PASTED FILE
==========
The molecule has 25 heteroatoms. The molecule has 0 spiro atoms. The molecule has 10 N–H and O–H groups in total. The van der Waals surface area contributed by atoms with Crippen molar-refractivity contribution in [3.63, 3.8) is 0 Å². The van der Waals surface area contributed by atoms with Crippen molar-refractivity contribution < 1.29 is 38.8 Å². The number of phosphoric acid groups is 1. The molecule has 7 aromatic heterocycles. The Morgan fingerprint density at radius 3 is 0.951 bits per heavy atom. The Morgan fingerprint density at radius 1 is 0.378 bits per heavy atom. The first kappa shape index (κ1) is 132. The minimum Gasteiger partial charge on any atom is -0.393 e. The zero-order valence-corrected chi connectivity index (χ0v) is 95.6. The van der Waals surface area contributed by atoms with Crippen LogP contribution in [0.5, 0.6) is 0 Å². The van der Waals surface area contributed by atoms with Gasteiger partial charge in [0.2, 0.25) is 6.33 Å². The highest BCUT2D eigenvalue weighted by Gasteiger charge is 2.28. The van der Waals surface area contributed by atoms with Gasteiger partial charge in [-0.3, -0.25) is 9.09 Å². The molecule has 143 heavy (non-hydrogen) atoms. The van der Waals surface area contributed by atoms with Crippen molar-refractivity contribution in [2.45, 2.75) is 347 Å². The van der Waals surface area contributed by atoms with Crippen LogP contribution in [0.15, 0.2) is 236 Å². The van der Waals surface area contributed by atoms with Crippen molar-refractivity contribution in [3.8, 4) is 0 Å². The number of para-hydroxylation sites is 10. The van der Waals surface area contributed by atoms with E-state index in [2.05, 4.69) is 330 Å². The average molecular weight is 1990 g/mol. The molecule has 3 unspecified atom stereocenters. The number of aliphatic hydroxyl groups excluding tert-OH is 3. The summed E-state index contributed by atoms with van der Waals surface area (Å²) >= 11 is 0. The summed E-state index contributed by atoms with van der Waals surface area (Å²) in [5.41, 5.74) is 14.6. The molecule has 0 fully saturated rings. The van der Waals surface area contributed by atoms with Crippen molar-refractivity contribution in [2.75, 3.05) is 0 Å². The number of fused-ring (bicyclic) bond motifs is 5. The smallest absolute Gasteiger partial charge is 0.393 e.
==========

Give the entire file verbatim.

The molecule has 25 heteroatoms. The molecule has 0 spiro atoms. The molecule has 10 N–H and O–H groups in total. The van der Waals surface area contributed by atoms with Crippen molar-refractivity contribution in [3.63, 3.8) is 0 Å². The van der Waals surface area contributed by atoms with Crippen molar-refractivity contribution < 1.29 is 38.8 Å². The number of phosphoric acid groups is 1. The molecule has 7 aromatic heterocycles. The Morgan fingerprint density at radius 3 is 0.951 bits per heavy atom. The Morgan fingerprint density at radius 1 is 0.378 bits per heavy atom. The first kappa shape index (κ1) is 132. The minimum Gasteiger partial charge on any atom is -0.393 e. The zero-order valence-corrected chi connectivity index (χ0v) is 95.6. The van der Waals surface area contributed by atoms with Crippen LogP contribution in [0.5, 0.6) is 0 Å². The van der Waals surface area contributed by atoms with Gasteiger partial charge in [0.2, 0.25) is 6.33 Å². The highest BCUT2D eigenvalue weighted by Gasteiger charge is 2.28. The van der Waals surface area contributed by atoms with Gasteiger partial charge in [-0.3, -0.25) is 9.09 Å². The molecule has 143 heavy (non-hydrogen) atoms. The van der Waals surface area contributed by atoms with Crippen molar-refractivity contribution in [2.45, 2.75) is 347 Å². The van der Waals surface area contributed by atoms with Crippen LogP contribution in [0.15, 0.2) is 236 Å². The van der Waals surface area contributed by atoms with Crippen molar-refractivity contribution in [3.8, 4) is 0 Å². The number of para-hydroxylation sites is 10. The van der Waals surface area contributed by atoms with E-state index in [2.05, 4.69) is 330 Å². The average molecular weight is 1990 g/mol. The molecule has 3 unspecified atom stereocenters. The number of aliphatic hydroxyl groups excluding tert-OH is 3. The summed E-state index contributed by atoms with van der Waals surface area (Å²) >= 11 is 0. The summed E-state index contributed by atoms with van der Waals surface area (Å²) in [5.41, 5.74) is 14.6. The molecule has 0 fully saturated rings. The van der Waals surface area contributed by atoms with Crippen molar-refractivity contribution in [2.75, 3.05) is 0 Å². The number of fused-ring (bicyclic) bond motifs is 5. The smallest absolute Gasteiger partial charge is 0.393 e.